15. November 2022 | Press releases:

North German Science Award also goes to Braunschweig Research project "Homeo-Hirn" awarded second prize

Scientists from Technische Universität Braunschweig are delighted to have won the North German Science Award (Norddeutscher Wissenschaftspreis). On Monday evening, the research project “Homeo-Hirn” (Homeo-Brain) was awarded the second prize of 100,000 euros in Hamburg. Here, researchers are investigating the homeostasis of brain cells. A disturbance of this equilibrium can be the cause of Alzheimer’s and other forms of dementia, among other things. The first prize of 150,000 euros went to the joint project “CIMMS” of the Hamburg University of Technology in the field of materials science.

Since 2012, the northern German states of Mecklenburg-Western Pomerania, Lower Saxony, Schleswig-Holstein and the Free Hanseatic City of Bremen and Hanseatic City of Hamburg have conferred the North German Science Award for Research Cooperation. This year, the focus was on engineering sciences.

The award-winning project “Homeo-Hirn” (Homeo-Brain) combines the work of three research centres at TU Braunschweig – the Braunschweig Integrated Centre of Systems Biology (BRICS), the Center of Pharmaceutical Engineering (PVZ) and the Laboratory for Emerging Nanometrology (LENA). The Helmholtz Centre for Infection Research (HZI), the Max Planck Institute for Experimental Medicine and the Universität zu Lübeck are also involved in the project.

“The award is an important support for the interdisciplinary research between neuroscience, drug and infection research with our engineering sciences at TU. On the one hand, we are trying to improve biomedical measuring instruments here to an international level. But we are also working on analysing the complex interplay of nerve cells in brains more precisely in order to then better understand processes of maintaining an inner balance (homeostasis) derived from this. This is important in order to then find out how to restore the balance in the concert of neuronal communication processes, as in the case of an infection or the onset of Alzheimer’s disease,” says neurobiologist Prof. Martin Korte, initiator and head of the “Homeo-Hirn” project and at the same time spokesperson for the research focus Engineering for Health at TU Braunschweig.

“The recognition of ‘Homeo-Hirn’ with the North German Science Award has caused great joy for me and us at TU Braunschweig – not only because three large TU research centres and important partners from the research region are involved, but also because the joint research on a pressing problem in our society becomes more visible. It also shows that the forward-looking decision to link engineering and health even more closely in the research focus ‘Engineering for Health’ was strategically exactly right,” says Prof. Angela Ittel, President of TU Braunschweig.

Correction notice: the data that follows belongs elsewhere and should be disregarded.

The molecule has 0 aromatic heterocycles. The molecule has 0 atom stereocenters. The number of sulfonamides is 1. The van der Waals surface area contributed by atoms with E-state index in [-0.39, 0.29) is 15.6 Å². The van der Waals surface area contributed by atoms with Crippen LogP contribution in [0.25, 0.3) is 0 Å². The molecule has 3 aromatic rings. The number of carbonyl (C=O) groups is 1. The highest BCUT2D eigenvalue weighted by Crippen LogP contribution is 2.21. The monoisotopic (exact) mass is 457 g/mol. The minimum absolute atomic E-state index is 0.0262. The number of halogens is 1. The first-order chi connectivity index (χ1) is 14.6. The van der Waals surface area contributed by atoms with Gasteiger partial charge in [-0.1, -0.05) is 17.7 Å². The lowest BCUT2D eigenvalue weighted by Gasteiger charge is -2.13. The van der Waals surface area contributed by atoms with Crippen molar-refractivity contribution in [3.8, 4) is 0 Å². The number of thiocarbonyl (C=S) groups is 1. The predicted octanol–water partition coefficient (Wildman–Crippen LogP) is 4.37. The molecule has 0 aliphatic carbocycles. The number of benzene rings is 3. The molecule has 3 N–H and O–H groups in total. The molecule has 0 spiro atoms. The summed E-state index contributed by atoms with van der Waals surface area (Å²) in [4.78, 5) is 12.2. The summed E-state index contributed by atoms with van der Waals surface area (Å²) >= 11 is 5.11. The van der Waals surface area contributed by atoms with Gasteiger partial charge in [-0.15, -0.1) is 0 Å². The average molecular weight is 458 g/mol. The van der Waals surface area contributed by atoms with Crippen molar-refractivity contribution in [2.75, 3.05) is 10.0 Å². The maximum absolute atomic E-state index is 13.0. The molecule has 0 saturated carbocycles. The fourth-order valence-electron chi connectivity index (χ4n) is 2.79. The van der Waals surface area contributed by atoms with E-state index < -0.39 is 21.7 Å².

More about “Homeo-Hirn“

The human brain consists of 83 billion nerve cells and just as many glial cells (which support the neurons in their work and also contain the brain’s immune system). Their internal milieu is kept in a state of equilibrium by finely tuned metabolic processes, the so-called metabolic homeostasis. Particularly diseases in old age are caused, among other things, by the fact that the metabolic homeostasis of the brain cells is disturbed. This is where the “Homeo-Hirn” project comes in: Scientists want to investigate how cell bodies, dendrites, axons and synapses interact with each other and with the glial cells and what effects a disturbed metabolic homeostasis, for example after an infection, has on the brain.

In order to observe such processes in living nerve cells, precise measuring instruments have been lacking until now. The research team now wants to develop these in the interdisciplinary project. Researchers from neurobiology, systems biology, chemistry and engineering sciences such as mechanical and electrical engineering are working together on this project.

The project is funded by the state of Lower Saxony and the Volkswagen Foundation with 1.4 million euros from the Volkswagen Foundation’s “Niedersächsisches Vorab”.

About the North German Science Award

The award has been presented annually since 2012 and every two years since 2018. The aim is to promote northern German networks in science and to raise awareness of their capabilities beyond the state borders. This year, Hamburg is hosting the North German Science Award. Competition entries could be collaborative projects from all fields of engineering – such as production technology, mechanics, process or materials engineering, materials science, computer science, civil engineering or architecture. The collaborations are proposed by a scientific selection committee. The decision on the award winners is made by the Ministers of Science and Science Senators of the North German Conference of Ministers of Science.